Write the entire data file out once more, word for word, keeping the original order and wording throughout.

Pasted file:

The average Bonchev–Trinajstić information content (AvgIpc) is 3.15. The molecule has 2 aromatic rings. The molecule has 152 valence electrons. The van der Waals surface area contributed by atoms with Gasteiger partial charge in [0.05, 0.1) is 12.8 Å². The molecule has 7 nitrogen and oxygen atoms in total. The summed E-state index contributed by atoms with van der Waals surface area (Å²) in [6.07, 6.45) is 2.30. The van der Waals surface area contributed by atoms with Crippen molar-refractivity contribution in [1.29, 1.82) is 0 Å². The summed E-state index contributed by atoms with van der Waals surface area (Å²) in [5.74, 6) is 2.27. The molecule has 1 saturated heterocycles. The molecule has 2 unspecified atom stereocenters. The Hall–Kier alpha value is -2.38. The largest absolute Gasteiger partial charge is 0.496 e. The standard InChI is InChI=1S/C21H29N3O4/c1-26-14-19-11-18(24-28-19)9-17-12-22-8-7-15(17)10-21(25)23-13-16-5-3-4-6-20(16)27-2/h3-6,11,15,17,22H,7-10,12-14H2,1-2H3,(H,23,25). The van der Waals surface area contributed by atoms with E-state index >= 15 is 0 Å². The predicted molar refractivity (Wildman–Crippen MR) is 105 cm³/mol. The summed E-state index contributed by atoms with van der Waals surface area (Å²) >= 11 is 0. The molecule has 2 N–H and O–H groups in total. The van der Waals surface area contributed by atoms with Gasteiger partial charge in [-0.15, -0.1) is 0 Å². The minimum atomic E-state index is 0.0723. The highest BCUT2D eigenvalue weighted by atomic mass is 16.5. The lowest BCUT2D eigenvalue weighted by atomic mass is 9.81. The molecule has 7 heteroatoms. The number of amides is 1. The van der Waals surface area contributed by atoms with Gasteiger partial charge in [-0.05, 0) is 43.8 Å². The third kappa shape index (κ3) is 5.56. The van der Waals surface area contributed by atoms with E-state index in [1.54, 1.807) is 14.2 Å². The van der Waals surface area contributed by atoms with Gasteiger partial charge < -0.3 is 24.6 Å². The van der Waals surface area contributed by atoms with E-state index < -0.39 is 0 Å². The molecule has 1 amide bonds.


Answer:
The average Bonchev–Trinajstić information content (AvgIpc) is 3.15. The molecule has 2 aromatic rings. The molecule has 152 valence electrons. The van der Waals surface area contributed by atoms with Gasteiger partial charge in [0.05, 0.1) is 12.8 Å². The molecule has 7 nitrogen and oxygen atoms in total. The summed E-state index contributed by atoms with van der Waals surface area (Å²) in [6.07, 6.45) is 2.30. The van der Waals surface area contributed by atoms with Crippen molar-refractivity contribution in [1.29, 1.82) is 0 Å². The summed E-state index contributed by atoms with van der Waals surface area (Å²) in [5.74, 6) is 2.27. The molecule has 1 saturated heterocycles. The molecule has 2 unspecified atom stereocenters. The Hall–Kier alpha value is -2.38. The largest absolute Gasteiger partial charge is 0.496 e. The standard InChI is InChI=1S/C21H29N3O4/c1-26-14-19-11-18(24-28-19)9-17-12-22-8-7-15(17)10-21(25)23-13-16-5-3-4-6-20(16)27-2/h3-6,11,15,17,22H,7-10,12-14H2,1-2H3,(H,23,25). The van der Waals surface area contributed by atoms with E-state index >= 15 is 0 Å². The predicted molar refractivity (Wildman–Crippen MR) is 105 cm³/mol. The summed E-state index contributed by atoms with van der Waals surface area (Å²) >= 11 is 0. The molecule has 2 N–H and O–H groups in total. The van der Waals surface area contributed by atoms with Gasteiger partial charge in [-0.15, -0.1) is 0 Å². The minimum atomic E-state index is 0.0723. The highest BCUT2D eigenvalue weighted by atomic mass is 16.5. The lowest BCUT2D eigenvalue weighted by atomic mass is 9.81. The molecule has 7 heteroatoms. The number of amides is 1. The van der Waals surface area contributed by atoms with Gasteiger partial charge in [-0.05, 0) is 43.8 Å². The third kappa shape index (κ3) is 5.56. The van der Waals surface area contributed by atoms with E-state index in [1.54, 1.807) is 14.2 Å². The van der Waals surface area contributed by atoms with Gasteiger partial charge < -0.3 is 24.6 Å². The van der Waals surface area contributed by atoms with E-state index < -0.39 is 0 Å². The molecule has 1 amide bonds.